3. Groups can participate once every 12 months.
  4. To be part of “Giving Back” send us an email at with the following details. In 150 words or less tell us about your group (this will be the blurb on your allocated container in the clinic).
  5. Include a good quality photo or logo.

Wear a backpack correctly

Click image to watch our backpack instruction video.


As you start your back to school preparations we would like to encourage you to be mindful of your child’s spinal heath with correct backpack use.

The back to school period is a great time to check the fitting of your child’s backpack. By making a few simple changes you can prevent poor posture and long-term spinal health issues.

Signs of poor posture from an incorrectly worn backpack include: forward head posture, slouching and uneven hips. Identifying and stopping these signs early on is important as the spine is still developing during the adolescent years.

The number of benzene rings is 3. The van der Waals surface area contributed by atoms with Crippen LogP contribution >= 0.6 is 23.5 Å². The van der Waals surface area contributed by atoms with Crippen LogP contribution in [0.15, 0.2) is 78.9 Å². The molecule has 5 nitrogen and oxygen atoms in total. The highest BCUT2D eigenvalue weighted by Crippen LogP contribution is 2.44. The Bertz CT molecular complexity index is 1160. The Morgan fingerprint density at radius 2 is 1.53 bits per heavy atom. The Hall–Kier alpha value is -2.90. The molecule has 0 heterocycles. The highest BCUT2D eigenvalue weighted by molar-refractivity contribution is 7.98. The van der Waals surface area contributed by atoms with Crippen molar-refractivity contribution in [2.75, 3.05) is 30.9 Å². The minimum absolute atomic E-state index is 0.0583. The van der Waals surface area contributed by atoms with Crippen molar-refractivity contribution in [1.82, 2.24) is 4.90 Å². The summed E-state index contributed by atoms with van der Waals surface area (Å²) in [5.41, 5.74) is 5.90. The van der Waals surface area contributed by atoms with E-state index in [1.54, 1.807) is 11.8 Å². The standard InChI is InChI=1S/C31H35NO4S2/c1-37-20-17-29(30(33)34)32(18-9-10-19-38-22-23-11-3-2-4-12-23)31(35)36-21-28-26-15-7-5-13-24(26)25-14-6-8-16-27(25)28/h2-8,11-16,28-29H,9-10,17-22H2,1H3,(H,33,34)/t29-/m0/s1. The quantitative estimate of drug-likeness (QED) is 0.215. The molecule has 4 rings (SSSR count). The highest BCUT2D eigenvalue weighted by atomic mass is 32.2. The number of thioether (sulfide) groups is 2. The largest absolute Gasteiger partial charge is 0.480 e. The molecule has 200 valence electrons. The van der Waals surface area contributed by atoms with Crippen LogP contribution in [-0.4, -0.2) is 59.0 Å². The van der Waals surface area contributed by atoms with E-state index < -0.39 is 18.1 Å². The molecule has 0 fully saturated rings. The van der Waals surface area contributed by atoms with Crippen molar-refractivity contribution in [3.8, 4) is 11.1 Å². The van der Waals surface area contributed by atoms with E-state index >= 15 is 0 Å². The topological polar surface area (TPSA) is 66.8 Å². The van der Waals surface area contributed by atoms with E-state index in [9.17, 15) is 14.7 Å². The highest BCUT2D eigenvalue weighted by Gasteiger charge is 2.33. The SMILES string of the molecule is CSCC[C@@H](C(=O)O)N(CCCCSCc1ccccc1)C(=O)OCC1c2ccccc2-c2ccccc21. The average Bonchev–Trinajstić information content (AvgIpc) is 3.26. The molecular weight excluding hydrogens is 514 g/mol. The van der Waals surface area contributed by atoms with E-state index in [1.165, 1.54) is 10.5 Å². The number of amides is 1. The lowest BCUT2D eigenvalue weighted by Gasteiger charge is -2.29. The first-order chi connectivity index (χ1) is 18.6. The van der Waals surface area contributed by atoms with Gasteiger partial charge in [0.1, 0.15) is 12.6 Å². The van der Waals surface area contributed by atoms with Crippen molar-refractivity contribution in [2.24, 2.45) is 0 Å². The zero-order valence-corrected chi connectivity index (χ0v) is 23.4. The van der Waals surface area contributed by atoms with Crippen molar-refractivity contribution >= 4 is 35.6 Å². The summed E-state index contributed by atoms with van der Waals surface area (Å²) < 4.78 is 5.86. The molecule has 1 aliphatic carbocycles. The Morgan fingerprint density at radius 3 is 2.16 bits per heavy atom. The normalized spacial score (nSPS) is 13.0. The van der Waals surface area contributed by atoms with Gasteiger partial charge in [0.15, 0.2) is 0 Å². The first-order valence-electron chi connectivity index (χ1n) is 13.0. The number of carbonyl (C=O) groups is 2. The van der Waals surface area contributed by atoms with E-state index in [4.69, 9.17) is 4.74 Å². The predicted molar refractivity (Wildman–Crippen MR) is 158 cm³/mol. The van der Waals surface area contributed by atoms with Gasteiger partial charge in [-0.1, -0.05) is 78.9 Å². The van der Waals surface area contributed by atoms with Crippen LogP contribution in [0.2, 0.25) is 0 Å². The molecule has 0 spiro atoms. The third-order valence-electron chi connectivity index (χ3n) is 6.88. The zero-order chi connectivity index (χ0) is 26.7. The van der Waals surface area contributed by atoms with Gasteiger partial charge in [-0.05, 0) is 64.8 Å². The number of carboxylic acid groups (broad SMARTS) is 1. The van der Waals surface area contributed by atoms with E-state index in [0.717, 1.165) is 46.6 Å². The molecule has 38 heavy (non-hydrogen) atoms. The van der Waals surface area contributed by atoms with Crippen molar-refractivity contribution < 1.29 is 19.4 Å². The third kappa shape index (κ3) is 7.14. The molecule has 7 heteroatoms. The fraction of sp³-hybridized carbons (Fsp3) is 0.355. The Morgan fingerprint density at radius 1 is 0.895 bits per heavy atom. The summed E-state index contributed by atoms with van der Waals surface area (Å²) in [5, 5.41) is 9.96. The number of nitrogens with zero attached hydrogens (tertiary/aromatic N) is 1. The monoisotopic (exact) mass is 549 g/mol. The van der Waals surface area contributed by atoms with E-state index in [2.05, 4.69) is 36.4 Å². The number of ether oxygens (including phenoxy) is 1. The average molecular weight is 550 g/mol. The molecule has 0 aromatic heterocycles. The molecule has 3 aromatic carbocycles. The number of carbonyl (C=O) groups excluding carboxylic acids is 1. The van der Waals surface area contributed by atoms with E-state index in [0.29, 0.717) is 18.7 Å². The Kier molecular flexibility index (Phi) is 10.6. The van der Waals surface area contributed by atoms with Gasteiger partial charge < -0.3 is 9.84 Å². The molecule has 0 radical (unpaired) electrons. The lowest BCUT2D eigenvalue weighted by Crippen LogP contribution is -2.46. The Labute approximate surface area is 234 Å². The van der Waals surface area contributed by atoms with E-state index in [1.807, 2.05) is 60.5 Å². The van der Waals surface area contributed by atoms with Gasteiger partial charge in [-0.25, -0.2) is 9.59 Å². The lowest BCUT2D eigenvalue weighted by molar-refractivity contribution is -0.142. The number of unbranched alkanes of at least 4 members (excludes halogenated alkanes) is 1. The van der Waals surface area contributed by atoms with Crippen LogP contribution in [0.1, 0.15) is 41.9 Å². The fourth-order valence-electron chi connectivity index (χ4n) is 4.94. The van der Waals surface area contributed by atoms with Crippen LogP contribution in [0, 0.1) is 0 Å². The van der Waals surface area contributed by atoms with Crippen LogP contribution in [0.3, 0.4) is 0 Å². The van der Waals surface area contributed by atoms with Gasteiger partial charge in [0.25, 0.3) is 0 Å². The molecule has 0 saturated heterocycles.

Avoiding back to school backache is easy if you wear a backpack correctly.

Size: make sure the backpack is appropriately sized and no wider than your child’s chest.
Weight: backpacks should ideally be no heavier than 10 per cent of a student’s weight when packed. By packing only essential items and storing unrequired items in a school locker weight can be reduced.
Straps: both shoulder straps (preferably padded) should always be worn. Make sure to secure the sternum, waist and compression straps.
Position: the backpack should not be worn any lower than the hollow of the lower back and heavy items should be positioned at the base of the pack closest to the spine.

The Chiropractors’ Association of Australia (CAA) together with Spartan School Supplies and Macquarie University (NSW) have joined forces to research and develop the ‘Chiropak’. This durable, functional and comfortable backpack is proven to reduce the incidence and severity of neck and back pain associated with the carriage of heavy loads. Find out more about the Spartan Chiropak at